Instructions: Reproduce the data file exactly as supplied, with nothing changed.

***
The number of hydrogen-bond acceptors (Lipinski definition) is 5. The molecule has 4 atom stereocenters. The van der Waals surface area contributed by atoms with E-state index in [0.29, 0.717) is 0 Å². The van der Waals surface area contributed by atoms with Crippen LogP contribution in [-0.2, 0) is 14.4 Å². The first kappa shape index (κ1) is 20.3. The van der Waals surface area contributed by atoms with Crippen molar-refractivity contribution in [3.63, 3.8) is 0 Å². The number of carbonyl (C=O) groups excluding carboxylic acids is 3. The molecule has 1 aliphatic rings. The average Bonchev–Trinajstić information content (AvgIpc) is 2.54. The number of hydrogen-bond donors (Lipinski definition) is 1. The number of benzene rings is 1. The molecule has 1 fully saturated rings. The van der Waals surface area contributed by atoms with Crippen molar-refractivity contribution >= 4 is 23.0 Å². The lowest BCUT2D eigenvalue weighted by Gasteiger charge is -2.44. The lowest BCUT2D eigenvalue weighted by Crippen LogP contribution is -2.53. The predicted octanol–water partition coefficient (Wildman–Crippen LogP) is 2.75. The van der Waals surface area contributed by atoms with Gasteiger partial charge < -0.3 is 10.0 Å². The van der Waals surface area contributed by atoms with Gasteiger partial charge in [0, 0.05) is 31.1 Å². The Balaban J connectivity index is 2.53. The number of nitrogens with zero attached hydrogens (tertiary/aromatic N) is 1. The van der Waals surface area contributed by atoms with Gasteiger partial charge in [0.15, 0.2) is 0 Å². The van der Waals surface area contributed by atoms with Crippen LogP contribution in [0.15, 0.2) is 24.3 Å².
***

The number of hydrogen-bond acceptors (Lipinski definition) is 5. The molecule has 4 atom stereocenters. The van der Waals surface area contributed by atoms with E-state index in [0.29, 0.717) is 0 Å². The van der Waals surface area contributed by atoms with Crippen LogP contribution in [-0.2, 0) is 14.4 Å². The first kappa shape index (κ1) is 20.3. The van der Waals surface area contributed by atoms with Crippen molar-refractivity contribution in [3.63, 3.8) is 0 Å². The number of carbonyl (C=O) groups excluding carboxylic acids is 3. The molecule has 1 aliphatic rings. The average Bonchev–Trinajstić information content (AvgIpc) is 2.54. The number of hydrogen-bond donors (Lipinski definition) is 1. The number of benzene rings is 1. The molecule has 1 fully saturated rings. The van der Waals surface area contributed by atoms with Crippen molar-refractivity contribution >= 4 is 23.0 Å². The lowest BCUT2D eigenvalue weighted by Gasteiger charge is -2.44. The lowest BCUT2D eigenvalue weighted by Crippen LogP contribution is -2.53. The predicted octanol–water partition coefficient (Wildman–Crippen LogP) is 2.75. The van der Waals surface area contributed by atoms with Gasteiger partial charge < -0.3 is 10.0 Å². The van der Waals surface area contributed by atoms with Gasteiger partial charge in [0, 0.05) is 31.1 Å². The Balaban J connectivity index is 2.53. The number of nitrogens with zero attached hydrogens (tertiary/aromatic N) is 1. The van der Waals surface area contributed by atoms with Gasteiger partial charge in [0.15, 0.2) is 0 Å². The van der Waals surface area contributed by atoms with Crippen LogP contribution in [0.15, 0.2) is 24.3 Å².